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The Avodah Blog

8 Ways to Grow Your Light This Hanukkah

Hanukkah takes place during the darkest time of the year. The days are short, nights are long, and the cold is setting in. Lately, the world feels pretty dark, too. In these difficult times, Hanukkah offers us the chance to bring light into our homes and hearts, not just with one flame, but with each candle spreading more and more light each night. To help grow your light this Hanukkah, here are eight practices you can adopt to help sustain your light within and ignite the flames of justice this year:
 

 

Build a Community

As the saying goes, “If you want to go quickly, go alone. If you want to go far, go together.” No one can change the world alone. To work for social and economic justice, we have to work together in order to make lasting change. In Avodah’s 20 years of service, we’ve worked with nearly 200 anti-poverty organizations across the United States and many more partners including Hillels, advocacy organizations, synagogues, and Jewish community leaders. As you light the first Hanukkah candle this night, think about these questions: Who is on the issues I care about? How can I form a deeper connection with them? How can I form relationships with those this work might impact? Answering and acting on these questions can help grow this single, flickering flame into many great and bright lights all year.
 

 

Serve Others

Rev. Martin Luther King Jr. once said, “Everybody can be great, because everybody can serve.” You don’t need to solve world peace, be an Olympian, have a PhD, or invent a cure for disease to do something great in this world. Everyone can play a role in bringing a bit more light into the world by doing small acts of good. Every single one of us has the power to impact the life of another. Whether through volunteering, philanthropy, or advocacy, we can all play a small role in making the world a better place. Better yet, serving others benefits the person serving too, sometimes even more. From adding a sense of purpose to our lives, to lowering blood pressure and decreasing mortality rates , science has shown that generosity and kindness benefits us all. When lighting the second candle of Hanukkah, think about what small acts of good you can do this year to bring a bit more light into this world.
 

 

Live Your Values

In our Jewish history, we know how important it is to stand up for vulnerable and targeted populations. The Torah teaches us, “Tzedek tzedek tirdof – Justice, justice you shall pursue.” Our Jewish values teach us that we must walk the walk, not just talk the talk. In the Jewish social justice world, we often call this action, ‘praying with our feet.’ That’s taking meaningful action to stand against hatred, bigotry, and speaking out for those whose voices are silenced. This year, we’ve taken action to stop a Muslim ban , stand up for immigrants , serve those most in need, and ignite young changemakers to make a difference and ensure tzedek for all. As you light the third Hanukkah candle tonight, consider what you can do to more fully live out your Jewish values.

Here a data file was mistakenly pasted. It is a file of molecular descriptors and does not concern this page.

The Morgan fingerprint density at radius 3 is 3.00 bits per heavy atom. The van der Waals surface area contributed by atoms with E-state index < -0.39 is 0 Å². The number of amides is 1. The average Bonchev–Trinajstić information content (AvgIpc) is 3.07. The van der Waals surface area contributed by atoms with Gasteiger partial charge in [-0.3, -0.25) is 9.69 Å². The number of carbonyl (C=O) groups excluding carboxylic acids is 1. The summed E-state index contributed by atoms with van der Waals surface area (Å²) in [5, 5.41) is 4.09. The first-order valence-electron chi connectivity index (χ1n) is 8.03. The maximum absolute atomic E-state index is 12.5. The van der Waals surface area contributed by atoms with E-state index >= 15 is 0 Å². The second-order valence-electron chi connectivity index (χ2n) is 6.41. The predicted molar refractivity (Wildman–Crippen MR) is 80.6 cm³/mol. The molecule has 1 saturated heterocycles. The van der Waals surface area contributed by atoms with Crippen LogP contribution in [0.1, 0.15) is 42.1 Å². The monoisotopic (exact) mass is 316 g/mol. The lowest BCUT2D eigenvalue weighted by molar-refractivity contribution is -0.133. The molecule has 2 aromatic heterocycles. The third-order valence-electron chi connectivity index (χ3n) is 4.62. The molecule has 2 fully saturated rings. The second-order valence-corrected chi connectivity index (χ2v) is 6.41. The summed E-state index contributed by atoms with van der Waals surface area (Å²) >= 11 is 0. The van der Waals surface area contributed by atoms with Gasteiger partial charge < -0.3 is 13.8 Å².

Be Proximate

“There is power in proximity,” scholar and activist Bryan Stevenson says. In order to be true agents of change, we have to be close to the issues. When we fight poverty, we don’t do it from a distance. Our participants are working in homeless shelters and food banks , leading student afterschool programs , helping to administer healthcare , and marching with activists on the front lines. Being close to these issues helps us to understand the root causes of poverty and allows us to form the solutions that will bring it to an end.
 

 

 Stay Curious

We’re living in a time of extreme polarization, but listening to one another can help to create real change. Sometimes our instinct is to shut down when we hear hard things, but deep practices of listening and reflecting back can be more constructive. When we’re willing to have those difficult conversations and cross our divides, we often find that we have more similarities than differences and our stand for justice is stronger.
 

 

Have Hope

As we say on Hanukkah, “Nes Gadol Hayah Sham – A great miracle happened there.” Despite all odds – fewer soldiers, little resources, and just enough oil for one night, our ancestors defeated a tyrant and miraculously kept the consecrated oil burning for eight nights, in time to rededicate the desecrated Temple. They couldn’t have done any of it without hope – without the belief that they could somehow beat the obstacles against them. Faced with today’s challenges, we too must hold hope in our hearts that power can be challenged and those who are oppressed can rise above. The Hanukkah story teaches us that miracles are possible – it is us who help ignite them.
 

 

 Be Joyful

Joy gives us energy. It helps us to be better, faster, stronger from the inside out. Happiness keeps us going, it fills our soul and gives us power to move forward. Take time to sing, dance, celebrate. From that energy, we build power. As you light the seventh candle, think about what brings you joy. How can you add more of it in your life?
 

 

Rest

The importance of rest is built into the very framework of Judaism with each Shabbat. Taking a step back, giving ourselves a break, and reflecting on our work is how we rejuvenate our hearts, minds, and bodies. Our Rabbi-in-Residence, Danya Ruttenberg , was recently asked what we should do when our engines are running out of steam. She answered, “Rest your precious self. Do a few things that refill the well—not that numb you out, but that bring you joy, make you feel alive or reconnected with yourself. Spend time with people who really see you and love you for who you are. You’ll be back in it soon enough.”

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